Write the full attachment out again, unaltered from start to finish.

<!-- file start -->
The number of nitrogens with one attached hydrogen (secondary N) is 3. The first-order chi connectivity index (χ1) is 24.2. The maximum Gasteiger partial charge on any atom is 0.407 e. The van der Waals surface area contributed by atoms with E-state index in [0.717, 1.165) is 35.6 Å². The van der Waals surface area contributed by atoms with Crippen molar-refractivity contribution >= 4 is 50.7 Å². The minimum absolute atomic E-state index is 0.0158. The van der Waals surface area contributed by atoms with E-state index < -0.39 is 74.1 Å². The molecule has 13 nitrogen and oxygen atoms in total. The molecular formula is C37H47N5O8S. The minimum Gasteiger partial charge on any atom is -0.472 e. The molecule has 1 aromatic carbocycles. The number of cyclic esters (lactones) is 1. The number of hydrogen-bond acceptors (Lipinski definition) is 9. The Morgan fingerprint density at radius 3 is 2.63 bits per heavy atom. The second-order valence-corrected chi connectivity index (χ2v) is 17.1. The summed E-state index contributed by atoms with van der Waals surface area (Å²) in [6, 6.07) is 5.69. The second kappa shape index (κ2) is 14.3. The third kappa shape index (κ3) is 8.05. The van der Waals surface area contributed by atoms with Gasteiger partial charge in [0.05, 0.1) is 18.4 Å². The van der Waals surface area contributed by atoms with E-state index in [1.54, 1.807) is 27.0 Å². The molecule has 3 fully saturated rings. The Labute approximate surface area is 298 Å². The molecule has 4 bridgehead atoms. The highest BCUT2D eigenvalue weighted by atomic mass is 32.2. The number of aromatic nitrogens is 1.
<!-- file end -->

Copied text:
The number of nitrogens with one attached hydrogen (secondary N) is 3. The first-order chi connectivity index (χ1) is 24.2. The maximum Gasteiger partial charge on any atom is 0.407 e. The van der Waals surface area contributed by atoms with E-state index in [0.717, 1.165) is 35.6 Å². The van der Waals surface area contributed by atoms with Crippen molar-refractivity contribution >= 4 is 50.7 Å². The minimum absolute atomic E-state index is 0.0158. The van der Waals surface area contributed by atoms with E-state index < -0.39 is 74.1 Å². The molecule has 13 nitrogen and oxygen atoms in total. The molecular formula is C37H47N5O8S. The minimum Gasteiger partial charge on any atom is -0.472 e. The molecule has 1 aromatic carbocycles. The number of cyclic esters (lactones) is 1. The number of hydrogen-bond acceptors (Lipinski definition) is 9. The Morgan fingerprint density at radius 3 is 2.63 bits per heavy atom. The second-order valence-corrected chi connectivity index (χ2v) is 17.1. The summed E-state index contributed by atoms with van der Waals surface area (Å²) in [6, 6.07) is 5.69. The second kappa shape index (κ2) is 14.3. The third kappa shape index (κ3) is 8.05. The van der Waals surface area contributed by atoms with Gasteiger partial charge in [0.05, 0.1) is 18.4 Å². The van der Waals surface area contributed by atoms with E-state index in [1.54, 1.807) is 27.0 Å². The molecule has 3 fully saturated rings. The Labute approximate surface area is 298 Å². The molecule has 4 bridgehead atoms. The highest BCUT2D eigenvalue weighted by atomic mass is 32.2. The number of aromatic nitrogens is 1.